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New renders show how Apple could make wristwatches work more like iPods

Apple iWatch Renders

Let’s be honest — an Apple (AAPL) wristwatch doesn’t at first glance sound like the most exciting product the company has come up with over the past decade. But if past patent filings are any indication, the long-rumored ‘iWatch’ could be much more interesting than some might think since they could help make the classic wristwatch work a lot more like an iPod. Researcher Nickolay Lamm, best known for his pre-release renders of the iPad mini and his futuristic iPhone design concepts, passed along some new renders showing what an iWatch could look like if Apple chooses to incorporate some key design elements from some of its older patent filings.

The most striking element in Lamm’s renders is the spiral menu design that he says was inspired by a 2010 patent that shows how a spiral design could be used to more elegantly display a user’s music on the iPod. Lamm says that while “the spiral patent made no mention of a watch, I felt that it would fit perfectly inside a circular interface.” And it’s not as though Apple has no experience with implementing such circular interfaces since the iPod’s main button utilizes circular touch gestures to navigate through music.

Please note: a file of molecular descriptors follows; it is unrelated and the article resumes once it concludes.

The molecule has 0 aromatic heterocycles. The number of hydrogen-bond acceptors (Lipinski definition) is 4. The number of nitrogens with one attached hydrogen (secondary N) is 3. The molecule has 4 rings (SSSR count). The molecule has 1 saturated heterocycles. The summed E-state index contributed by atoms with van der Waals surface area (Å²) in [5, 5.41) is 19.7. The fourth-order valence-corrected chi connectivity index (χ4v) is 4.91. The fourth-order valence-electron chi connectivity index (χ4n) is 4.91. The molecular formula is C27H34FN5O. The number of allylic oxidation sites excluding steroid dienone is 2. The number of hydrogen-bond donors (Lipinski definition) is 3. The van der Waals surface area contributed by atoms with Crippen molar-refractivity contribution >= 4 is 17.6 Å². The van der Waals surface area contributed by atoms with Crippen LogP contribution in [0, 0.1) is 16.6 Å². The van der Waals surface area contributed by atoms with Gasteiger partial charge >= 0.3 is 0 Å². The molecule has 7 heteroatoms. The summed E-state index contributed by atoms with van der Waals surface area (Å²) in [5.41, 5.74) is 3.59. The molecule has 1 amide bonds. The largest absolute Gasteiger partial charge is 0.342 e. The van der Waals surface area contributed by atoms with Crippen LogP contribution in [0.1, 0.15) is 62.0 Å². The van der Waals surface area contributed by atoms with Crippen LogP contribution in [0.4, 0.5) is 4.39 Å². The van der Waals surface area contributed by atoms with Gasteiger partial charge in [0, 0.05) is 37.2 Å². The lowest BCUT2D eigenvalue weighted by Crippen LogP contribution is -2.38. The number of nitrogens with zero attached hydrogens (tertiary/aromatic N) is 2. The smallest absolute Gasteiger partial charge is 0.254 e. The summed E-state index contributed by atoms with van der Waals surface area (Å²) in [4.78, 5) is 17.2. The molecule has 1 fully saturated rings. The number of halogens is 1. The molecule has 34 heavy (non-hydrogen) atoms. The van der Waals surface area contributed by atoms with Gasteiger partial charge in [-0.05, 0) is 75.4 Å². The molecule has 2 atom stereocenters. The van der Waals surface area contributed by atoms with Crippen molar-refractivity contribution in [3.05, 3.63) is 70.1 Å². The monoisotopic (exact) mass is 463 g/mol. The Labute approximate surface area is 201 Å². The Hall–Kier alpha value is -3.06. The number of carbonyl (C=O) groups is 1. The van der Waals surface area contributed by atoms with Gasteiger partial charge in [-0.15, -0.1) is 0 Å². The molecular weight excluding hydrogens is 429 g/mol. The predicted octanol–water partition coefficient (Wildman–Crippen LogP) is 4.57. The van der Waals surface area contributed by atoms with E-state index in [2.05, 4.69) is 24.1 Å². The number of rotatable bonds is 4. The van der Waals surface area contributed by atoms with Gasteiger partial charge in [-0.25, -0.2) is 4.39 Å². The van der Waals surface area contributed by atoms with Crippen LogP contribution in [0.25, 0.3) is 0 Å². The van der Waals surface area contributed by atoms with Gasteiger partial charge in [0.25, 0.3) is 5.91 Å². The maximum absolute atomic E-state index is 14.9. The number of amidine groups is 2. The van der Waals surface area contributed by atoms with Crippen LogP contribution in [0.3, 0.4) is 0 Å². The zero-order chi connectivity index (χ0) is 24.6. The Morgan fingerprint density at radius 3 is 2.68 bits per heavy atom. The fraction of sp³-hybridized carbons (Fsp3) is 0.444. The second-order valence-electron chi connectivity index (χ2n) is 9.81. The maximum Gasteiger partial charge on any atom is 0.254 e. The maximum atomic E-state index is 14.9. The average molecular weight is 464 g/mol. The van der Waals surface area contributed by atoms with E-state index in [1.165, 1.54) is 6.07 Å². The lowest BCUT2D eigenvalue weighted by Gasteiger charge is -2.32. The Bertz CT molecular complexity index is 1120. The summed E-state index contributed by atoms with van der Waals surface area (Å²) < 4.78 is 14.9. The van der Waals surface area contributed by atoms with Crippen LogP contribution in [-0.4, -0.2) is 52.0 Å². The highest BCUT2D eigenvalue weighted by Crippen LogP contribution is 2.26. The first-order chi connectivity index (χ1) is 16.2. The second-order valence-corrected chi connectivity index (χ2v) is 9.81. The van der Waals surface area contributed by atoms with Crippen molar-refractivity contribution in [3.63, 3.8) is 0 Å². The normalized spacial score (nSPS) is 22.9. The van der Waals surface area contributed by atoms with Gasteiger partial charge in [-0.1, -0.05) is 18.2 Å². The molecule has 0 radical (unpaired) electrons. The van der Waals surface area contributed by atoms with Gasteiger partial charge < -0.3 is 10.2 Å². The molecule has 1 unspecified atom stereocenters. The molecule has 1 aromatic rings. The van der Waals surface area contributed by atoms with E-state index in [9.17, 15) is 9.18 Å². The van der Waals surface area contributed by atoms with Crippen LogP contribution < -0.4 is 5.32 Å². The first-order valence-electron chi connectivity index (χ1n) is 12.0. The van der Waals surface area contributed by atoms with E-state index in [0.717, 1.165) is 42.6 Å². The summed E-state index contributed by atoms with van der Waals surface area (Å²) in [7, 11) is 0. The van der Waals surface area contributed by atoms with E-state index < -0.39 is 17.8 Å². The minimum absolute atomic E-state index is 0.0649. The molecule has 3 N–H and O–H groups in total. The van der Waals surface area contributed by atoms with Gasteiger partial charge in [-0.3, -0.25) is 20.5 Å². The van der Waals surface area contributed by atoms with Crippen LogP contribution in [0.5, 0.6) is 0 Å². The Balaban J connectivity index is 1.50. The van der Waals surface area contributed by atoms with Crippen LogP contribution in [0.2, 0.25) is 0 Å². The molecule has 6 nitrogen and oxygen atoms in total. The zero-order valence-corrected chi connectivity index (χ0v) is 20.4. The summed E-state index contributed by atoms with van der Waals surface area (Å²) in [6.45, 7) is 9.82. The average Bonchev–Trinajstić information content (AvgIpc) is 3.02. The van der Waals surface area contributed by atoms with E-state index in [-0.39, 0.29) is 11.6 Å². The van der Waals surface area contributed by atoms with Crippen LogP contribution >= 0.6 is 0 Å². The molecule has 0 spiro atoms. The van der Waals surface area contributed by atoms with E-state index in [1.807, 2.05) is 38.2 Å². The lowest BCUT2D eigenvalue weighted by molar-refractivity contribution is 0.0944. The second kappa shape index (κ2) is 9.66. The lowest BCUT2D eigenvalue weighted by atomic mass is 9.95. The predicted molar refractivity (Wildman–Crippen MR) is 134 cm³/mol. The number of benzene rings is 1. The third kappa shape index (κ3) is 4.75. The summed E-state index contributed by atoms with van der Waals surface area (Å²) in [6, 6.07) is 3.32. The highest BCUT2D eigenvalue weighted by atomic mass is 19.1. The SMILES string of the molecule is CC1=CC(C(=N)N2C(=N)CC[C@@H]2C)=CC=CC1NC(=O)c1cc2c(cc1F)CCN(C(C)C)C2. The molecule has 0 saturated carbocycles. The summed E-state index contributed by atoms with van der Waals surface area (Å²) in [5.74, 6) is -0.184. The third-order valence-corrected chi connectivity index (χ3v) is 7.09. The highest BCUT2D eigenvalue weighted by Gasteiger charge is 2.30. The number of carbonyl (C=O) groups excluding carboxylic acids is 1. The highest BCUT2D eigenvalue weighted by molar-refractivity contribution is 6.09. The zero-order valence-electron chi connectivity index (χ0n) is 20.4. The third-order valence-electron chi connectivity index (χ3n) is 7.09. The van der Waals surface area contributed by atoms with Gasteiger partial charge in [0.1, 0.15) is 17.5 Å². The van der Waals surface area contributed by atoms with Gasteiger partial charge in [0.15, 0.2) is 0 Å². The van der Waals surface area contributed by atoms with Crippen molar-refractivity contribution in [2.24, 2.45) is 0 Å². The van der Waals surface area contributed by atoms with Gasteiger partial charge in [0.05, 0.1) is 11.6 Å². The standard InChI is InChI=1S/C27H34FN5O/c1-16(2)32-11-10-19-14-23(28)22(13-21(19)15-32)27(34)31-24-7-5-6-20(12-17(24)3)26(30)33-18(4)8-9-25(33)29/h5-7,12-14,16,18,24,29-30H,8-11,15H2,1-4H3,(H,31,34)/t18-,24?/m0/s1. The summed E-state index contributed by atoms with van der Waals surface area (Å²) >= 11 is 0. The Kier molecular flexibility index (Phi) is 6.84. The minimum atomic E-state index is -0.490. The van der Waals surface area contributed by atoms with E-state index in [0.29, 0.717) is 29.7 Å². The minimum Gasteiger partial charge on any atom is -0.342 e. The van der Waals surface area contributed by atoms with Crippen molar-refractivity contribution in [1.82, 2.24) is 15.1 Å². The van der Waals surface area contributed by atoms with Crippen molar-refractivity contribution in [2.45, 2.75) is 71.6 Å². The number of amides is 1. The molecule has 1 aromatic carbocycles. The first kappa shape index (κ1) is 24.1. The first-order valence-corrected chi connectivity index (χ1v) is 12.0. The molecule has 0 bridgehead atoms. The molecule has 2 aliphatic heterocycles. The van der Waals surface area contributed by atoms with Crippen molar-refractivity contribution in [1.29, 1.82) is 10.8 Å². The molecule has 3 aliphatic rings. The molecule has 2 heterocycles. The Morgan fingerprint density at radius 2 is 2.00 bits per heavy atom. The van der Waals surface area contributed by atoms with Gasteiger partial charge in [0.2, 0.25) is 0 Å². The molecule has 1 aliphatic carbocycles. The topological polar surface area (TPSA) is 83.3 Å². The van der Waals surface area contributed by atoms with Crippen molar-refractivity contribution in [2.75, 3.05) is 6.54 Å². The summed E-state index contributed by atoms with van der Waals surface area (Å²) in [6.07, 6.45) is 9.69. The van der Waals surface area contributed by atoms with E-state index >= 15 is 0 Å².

Lamm says another key design element in his iWatch render is a “very minor curved glass surface,” which he based on “Jony Ive’s personal preference for normal looking watches,” which makes it less likely that “the iWatch will be a curved glass Star Trek contraption.”

“Watch design doesn’t need fixing like the smartphone needed fixing in 2007,” says Lamm, who was commissioned to create the iWatch renders by Mark Pearson, the owner of

And finally, Lamm notes that his version of the iWatch is designed to tightly integrate with your desktop computer, tablet and smartphone so that you can manage data and apps on the watch while using other Apple products. Lamm bases this idea on yet another 2010 Apple patent that shows how the iWatch could be controlled remotely, which to Lamm suggests that Apple “wants the iWatch to be an accessory and not a standalone device.”

We’ve posted another of Lamm’s renders below, this time showing how the iPhone could be used to remotely manage the iWatch.

Prior to joining BGR as News Editor, Brad Reed spent five years covering the wireless industry for Network World. His first smartphone was a BlackBerry but he has since become a loyal Android user.